One difference is that Reagan, unlike Obama, faced divided government, which limited his ability to enact his agenda. We could thus consider the other president who was widely considered to have received a mandate -- Lyndon Johnson, who won a landslide victory against Barry Goldwater in 1964. Under a unified Democratic Congress (like Obama), he was even more successful in passing an expansive legislative agenda, and yet his approval ratings declined significantly through 1965-1966 (albeit from a very high starting point).
What Bai doesn't seem to realize is that elections do not ever indicate the will of the people in some well-defined sense (there is a vast technical literature on this point). The best political science research to date convincingly argues that mandates should be viewed as a social construction. Moreover, it's not clear that presidents enact legislation intended to make them more popular. Contemporary presidents tend to pursue the agenda of their party, not the median voter. Finally, the public mood tends to shift in the opposite direction of the party in power. For all of these reasons, the appealing notion that presidential candidates will propose an agenda, enact that agenda in office, and be rewarded by the electorate for doing so rarely occurs in practice.
More importantly, given the primacy of the economy in structuring the public's view of politics, the idea that "much of the dissatisfaction with the governing party" could have been eliminated by simply "establish[ing] a rationale" for Obama's agenda during the campaign is implausible. Even if Obama and the Democrats could have anticipated the need for a stimulus bill and proposed one during the campaign, it's not clear that voters would be satisfied -- unemployment is still very high. And Obama did campaign on health care reform (albeit not in the exact form that was enacted).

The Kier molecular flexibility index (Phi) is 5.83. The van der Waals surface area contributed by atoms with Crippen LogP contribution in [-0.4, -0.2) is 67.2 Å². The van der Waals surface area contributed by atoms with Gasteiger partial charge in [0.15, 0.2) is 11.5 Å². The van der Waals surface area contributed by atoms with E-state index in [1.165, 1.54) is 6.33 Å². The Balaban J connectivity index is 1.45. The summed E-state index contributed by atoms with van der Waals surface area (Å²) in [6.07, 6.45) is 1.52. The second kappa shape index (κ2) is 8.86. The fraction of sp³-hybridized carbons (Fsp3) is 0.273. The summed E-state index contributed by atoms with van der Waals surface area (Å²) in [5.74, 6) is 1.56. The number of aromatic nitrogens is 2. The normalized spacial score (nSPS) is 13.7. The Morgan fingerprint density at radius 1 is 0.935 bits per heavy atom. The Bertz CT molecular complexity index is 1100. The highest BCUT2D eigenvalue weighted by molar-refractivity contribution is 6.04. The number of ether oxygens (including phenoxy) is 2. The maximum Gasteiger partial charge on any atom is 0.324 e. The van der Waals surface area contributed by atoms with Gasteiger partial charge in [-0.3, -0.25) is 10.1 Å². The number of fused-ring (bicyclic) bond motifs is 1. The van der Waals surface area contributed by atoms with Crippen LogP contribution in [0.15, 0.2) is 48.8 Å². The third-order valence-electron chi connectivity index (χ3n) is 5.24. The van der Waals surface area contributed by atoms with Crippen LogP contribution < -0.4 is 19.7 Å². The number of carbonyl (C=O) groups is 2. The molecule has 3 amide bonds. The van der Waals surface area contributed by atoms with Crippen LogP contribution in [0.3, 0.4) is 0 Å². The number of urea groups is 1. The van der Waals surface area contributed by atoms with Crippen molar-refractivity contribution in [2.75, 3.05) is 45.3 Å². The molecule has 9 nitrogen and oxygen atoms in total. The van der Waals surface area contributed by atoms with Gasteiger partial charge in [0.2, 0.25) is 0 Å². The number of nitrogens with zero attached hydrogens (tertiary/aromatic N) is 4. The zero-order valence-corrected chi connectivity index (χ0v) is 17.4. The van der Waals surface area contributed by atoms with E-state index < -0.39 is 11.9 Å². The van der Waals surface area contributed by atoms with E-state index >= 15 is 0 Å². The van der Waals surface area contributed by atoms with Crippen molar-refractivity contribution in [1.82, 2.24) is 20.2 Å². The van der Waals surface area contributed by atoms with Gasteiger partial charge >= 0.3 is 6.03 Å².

Update 7/22 9:36 PM: Jonathan Bernstein also notes that "Obama had lots and lots of very specific campaign proposals... and he did, in fact, campaign on those proposals" and "all bill[s] are easily caricatured" regardless of whether you talk about them during the campaign.
On Monday, Politico published two new surveys, conducted by pollster Mark Penn, that compare the views of ordinary Americans to “elites in Washington.” the story concluded that D.C.’s elites “have a strikingly divergent outlook from the rest of the nation,”:
Obama is far more popular while Palin, the former Alaska governor, is considerably less so. To the vast majority of D.C. elites, the tea party movement is a fad. The rest of the nation is less certain, however, with many viewing it as a potentially viable third party in the future.
The survey also reveals to a surprising degree how those involved in the policymaking and the political process tend to have a much rosier view of the economy than does the rest of the nation -- and, in some cases, dramatically different impressions of leading officeholders, political forces and priorities for governing.